Sunday, June 08, 2008

Next Element

Title: Next Element
Author: Zielock Games
License: Freeware (donation requested)

Next Element is similar to Hex-a-hop and MASRDBE. It is not as good as the former, but better than the later. The object is to find a path from the start tile to the goal tile which passes through each of the numbered tiles that many times. There are two additional twists. First, the arrow tiles can only be entered from the tail of the arrow and exited in the direction of the arrow head. Second, there are teleporter tiles which jump you to another part of the board. An oddity of the rules is that these special tiles can only be used once, but you do not have to use them to complete a level.

There 30 levels which must be played in order. The level design is decent. Most of the levels are easy, but there are a few tricky ones. One key features is an unlimited (I think) undo feature. One minor misstep does not require a restart of the level, just hit 'u'.

The interface for Next Element is straight-forward, use the arrow keys. The graphics are simple but effective. I found the audio a bit annoying and turned it off . These is not much else to say. It is a fun freeware game worth playing if you like these sort of puzzles.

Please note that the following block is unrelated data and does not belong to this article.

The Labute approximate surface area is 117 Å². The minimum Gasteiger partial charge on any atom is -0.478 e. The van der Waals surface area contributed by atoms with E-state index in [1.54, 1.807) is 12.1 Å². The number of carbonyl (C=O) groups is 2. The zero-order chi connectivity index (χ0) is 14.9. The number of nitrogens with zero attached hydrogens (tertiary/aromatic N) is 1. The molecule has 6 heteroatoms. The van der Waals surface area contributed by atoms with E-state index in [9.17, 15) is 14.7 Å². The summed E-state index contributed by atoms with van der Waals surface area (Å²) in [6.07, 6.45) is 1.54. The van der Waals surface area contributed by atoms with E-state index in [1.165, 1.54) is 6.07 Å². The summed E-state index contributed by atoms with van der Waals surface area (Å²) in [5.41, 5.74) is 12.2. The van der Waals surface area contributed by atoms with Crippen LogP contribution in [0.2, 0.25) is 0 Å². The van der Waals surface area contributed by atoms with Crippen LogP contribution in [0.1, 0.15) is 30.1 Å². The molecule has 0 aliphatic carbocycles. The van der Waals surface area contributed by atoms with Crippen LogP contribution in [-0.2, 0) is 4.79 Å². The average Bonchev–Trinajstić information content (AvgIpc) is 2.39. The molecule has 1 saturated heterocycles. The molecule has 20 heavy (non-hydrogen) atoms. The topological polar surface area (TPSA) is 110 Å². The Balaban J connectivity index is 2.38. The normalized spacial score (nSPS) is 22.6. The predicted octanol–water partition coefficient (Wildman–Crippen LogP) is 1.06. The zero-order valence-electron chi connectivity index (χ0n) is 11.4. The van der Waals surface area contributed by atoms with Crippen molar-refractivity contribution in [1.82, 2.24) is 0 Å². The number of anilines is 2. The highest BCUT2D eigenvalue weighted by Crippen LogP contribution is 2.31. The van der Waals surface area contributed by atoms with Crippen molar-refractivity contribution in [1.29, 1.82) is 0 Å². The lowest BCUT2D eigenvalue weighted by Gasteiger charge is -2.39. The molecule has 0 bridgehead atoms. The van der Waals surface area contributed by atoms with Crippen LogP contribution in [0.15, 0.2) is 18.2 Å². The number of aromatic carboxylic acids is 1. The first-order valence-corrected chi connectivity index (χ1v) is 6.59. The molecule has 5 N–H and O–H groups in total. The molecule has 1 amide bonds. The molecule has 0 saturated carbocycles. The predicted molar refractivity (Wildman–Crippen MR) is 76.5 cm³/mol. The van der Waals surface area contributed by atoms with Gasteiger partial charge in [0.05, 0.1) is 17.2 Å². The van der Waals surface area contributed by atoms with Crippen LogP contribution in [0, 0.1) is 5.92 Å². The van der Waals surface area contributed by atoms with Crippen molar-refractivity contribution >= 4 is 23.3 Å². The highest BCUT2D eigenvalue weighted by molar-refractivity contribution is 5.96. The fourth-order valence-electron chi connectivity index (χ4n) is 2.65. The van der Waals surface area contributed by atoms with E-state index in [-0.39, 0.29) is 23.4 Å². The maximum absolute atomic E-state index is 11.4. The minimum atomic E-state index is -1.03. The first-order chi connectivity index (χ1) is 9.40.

There is no level editor. If you make a donation to Zielok Games, they will allow you download Next Element Deluxe which contains 80 levels.

As I mentioned in my entry on MASRDBE, solving these puzzles comes down to finding a Hamilton path in a certaom graph. In any position, there are at most four ways to move and usually far fewer. Also, it is pretty easy to notice when things have gone bad. For example, the remaining tiles are disconnected, or there is a dead end. So, I am guessing that a depth-first search should do really well on these problems. Maybe a meet-in-the-middle search is needed for some problems. I am curious if a computer search could find some really tough puzzles. I am sure, as the size of the board increases, the problems become exponentially hard, but with 10 minutes thought I could not see a proof that they are NP-complete.


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